SEC Study Calls for Uniform Fiduciary Standard

  • Originally published February 2, 2011 , last updated April 28, 2016
SEC Study Calls for Uniform Fiduciary Standard

The Securities and Exchange Commission’s (SEC) long-awaited study on fiduciary standards calls for adoption of a uniform fiduciary standard of care for broker-dealers (B/Ds) and investment advisers.

Back in July, H.R. 4173 (aka the Dodd-Frank bill) called for the SEC to carry out the study to examine whether to institute a uniform fiduciary standard.

The fiduciary standard requires advisors to put the customer’s interests first when providing investment advice. Investment advisors are already subject to this standard. B/Ds are currently held to another standard — a suitability standard requiring them to provide advice and products most suited to the customer.

The study not only recommends extending the fiduciary standard to include B/Ds. It also recommends “harmonization” of B/D and investment adviser regulatory regimes, to enhance their effectiveness in the retail marketplace.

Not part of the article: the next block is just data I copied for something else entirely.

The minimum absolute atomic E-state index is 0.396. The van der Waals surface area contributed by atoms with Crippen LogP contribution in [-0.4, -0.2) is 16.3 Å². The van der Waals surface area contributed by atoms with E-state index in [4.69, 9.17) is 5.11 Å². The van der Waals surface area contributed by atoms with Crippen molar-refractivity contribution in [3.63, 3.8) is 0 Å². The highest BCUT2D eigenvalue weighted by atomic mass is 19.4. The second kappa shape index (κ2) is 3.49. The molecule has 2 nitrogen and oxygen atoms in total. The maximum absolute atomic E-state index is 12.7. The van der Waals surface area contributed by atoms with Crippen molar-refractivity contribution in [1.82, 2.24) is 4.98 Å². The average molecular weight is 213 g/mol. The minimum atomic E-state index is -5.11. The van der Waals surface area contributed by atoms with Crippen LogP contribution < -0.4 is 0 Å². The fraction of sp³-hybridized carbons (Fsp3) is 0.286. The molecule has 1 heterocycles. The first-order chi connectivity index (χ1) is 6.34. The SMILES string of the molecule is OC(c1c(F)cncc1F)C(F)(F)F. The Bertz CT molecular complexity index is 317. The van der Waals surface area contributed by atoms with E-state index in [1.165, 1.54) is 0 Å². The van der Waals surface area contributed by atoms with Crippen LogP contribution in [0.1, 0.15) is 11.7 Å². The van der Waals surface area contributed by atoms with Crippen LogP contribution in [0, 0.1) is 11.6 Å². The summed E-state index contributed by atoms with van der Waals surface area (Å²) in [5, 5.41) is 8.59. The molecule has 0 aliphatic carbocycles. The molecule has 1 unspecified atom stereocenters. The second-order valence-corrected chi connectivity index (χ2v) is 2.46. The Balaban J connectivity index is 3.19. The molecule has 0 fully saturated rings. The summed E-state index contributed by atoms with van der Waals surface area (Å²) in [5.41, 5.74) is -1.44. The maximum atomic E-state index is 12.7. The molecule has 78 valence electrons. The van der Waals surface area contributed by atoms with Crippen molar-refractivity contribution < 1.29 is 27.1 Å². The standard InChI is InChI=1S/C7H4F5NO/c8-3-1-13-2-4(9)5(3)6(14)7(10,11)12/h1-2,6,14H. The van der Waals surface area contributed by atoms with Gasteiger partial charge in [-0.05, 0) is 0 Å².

These recommendations have drawn sharp criticism both from those inside and outside the SEC. In fact, two SEC commissioners — Kathleen L. Casey and Troy A. Paredes — both objected strongly to the report. The National Association of Insurance and Financial Advisors (NAIFA) has also voiced concerns about the staff recommendation for a uniform fiduciary standard, saying it will increase B/D costs and liability.

The Financial Planning Coalition, on the other hand, has applauded the study and urged the SEC to move forward quickly with its recommendations, saying “investors expect and deserve advice that is in their best interests, regardless of who is providing the service.”

According to the Report, a Uniform Fiduciary Standard would:

  • Require “all brokers, dealers, and investment advisers, when providing personalized investment advice about securities to retail customers, to act in the best interest of the customer without regard to the financial or other interest of the broker, dealer, or investment adviser providing the advice.”
  • Require both investment advisers and broker-dealers to eliminate or disclose conflicts of interest.
  • Be accompanied by additional investor outreach and education
  • Not conflict with commission-based business models
  • Reduce investor confusion

Do you think brokers should be held to the same standard as investment advisors?

Or do you think the standard of suitability is enough to protect consumers?